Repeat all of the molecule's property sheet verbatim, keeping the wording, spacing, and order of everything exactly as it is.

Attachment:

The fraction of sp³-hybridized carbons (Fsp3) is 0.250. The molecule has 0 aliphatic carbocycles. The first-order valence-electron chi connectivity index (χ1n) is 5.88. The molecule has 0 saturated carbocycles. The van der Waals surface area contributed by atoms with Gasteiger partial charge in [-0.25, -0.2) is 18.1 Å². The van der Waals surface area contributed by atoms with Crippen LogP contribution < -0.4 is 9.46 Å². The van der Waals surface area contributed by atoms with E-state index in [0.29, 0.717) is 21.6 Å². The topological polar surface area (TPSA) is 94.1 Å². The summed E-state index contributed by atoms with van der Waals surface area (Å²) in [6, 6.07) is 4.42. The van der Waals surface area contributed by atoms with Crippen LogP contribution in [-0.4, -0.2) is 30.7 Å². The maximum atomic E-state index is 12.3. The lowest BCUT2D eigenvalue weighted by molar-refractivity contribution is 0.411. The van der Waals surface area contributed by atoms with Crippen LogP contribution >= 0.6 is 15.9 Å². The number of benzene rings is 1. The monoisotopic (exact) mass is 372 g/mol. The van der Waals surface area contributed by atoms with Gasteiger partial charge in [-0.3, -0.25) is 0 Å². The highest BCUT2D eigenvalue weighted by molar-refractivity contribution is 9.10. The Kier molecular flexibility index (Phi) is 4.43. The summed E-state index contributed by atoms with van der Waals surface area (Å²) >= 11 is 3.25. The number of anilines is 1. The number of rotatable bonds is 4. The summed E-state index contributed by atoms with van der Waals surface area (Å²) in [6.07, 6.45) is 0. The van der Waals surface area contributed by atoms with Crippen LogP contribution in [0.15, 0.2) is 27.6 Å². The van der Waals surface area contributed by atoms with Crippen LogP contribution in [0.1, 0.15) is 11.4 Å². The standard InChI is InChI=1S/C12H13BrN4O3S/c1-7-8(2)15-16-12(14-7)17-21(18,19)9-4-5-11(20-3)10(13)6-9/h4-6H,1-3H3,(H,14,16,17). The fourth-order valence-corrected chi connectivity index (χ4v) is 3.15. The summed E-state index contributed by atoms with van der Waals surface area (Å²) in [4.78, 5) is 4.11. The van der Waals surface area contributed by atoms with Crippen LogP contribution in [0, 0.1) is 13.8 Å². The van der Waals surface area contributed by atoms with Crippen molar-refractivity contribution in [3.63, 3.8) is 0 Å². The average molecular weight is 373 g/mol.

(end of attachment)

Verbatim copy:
The fraction of sp³-hybridized carbons (Fsp3) is 0.250. The molecule has 0 aliphatic carbocycles. The first-order valence-electron chi connectivity index (χ1n) is 5.88. The molecule has 0 saturated carbocycles. The van der Waals surface area contributed by atoms with Gasteiger partial charge in [-0.25, -0.2) is 18.1 Å². The van der Waals surface area contributed by atoms with Crippen LogP contribution < -0.4 is 9.46 Å². The van der Waals surface area contributed by atoms with E-state index in [0.29, 0.717) is 21.6 Å². The topological polar surface area (TPSA) is 94.1 Å². The summed E-state index contributed by atoms with van der Waals surface area (Å²) in [6, 6.07) is 4.42. The van der Waals surface area contributed by atoms with Crippen LogP contribution in [-0.4, -0.2) is 30.7 Å². The maximum atomic E-state index is 12.3. The lowest BCUT2D eigenvalue weighted by molar-refractivity contribution is 0.411. The van der Waals surface area contributed by atoms with Crippen LogP contribution >= 0.6 is 15.9 Å². The number of benzene rings is 1. The monoisotopic (exact) mass is 372 g/mol. The van der Waals surface area contributed by atoms with Gasteiger partial charge in [-0.3, -0.25) is 0 Å². The highest BCUT2D eigenvalue weighted by molar-refractivity contribution is 9.10. The Kier molecular flexibility index (Phi) is 4.43. The summed E-state index contributed by atoms with van der Waals surface area (Å²) >= 11 is 3.25. The number of anilines is 1. The number of rotatable bonds is 4. The summed E-state index contributed by atoms with van der Waals surface area (Å²) in [6.07, 6.45) is 0. The van der Waals surface area contributed by atoms with Crippen LogP contribution in [0.15, 0.2) is 27.6 Å². The van der Waals surface area contributed by atoms with Crippen LogP contribution in [0.1, 0.15) is 11.4 Å². The standard InChI is InChI=1S/C12H13BrN4O3S/c1-7-8(2)15-16-12(14-7)17-21(18,19)9-4-5-11(20-3)10(13)6-9/h4-6H,1-3H3,(H,14,16,17). The fourth-order valence-corrected chi connectivity index (χ4v) is 3.15. The summed E-state index contributed by atoms with van der Waals surface area (Å²) in [4.78, 5) is 4.11. The van der Waals surface area contributed by atoms with Crippen LogP contribution in [0, 0.1) is 13.8 Å². The van der Waals surface area contributed by atoms with Crippen molar-refractivity contribution in [3.63, 3.8) is 0 Å². The average molecular weight is 373 g/mol.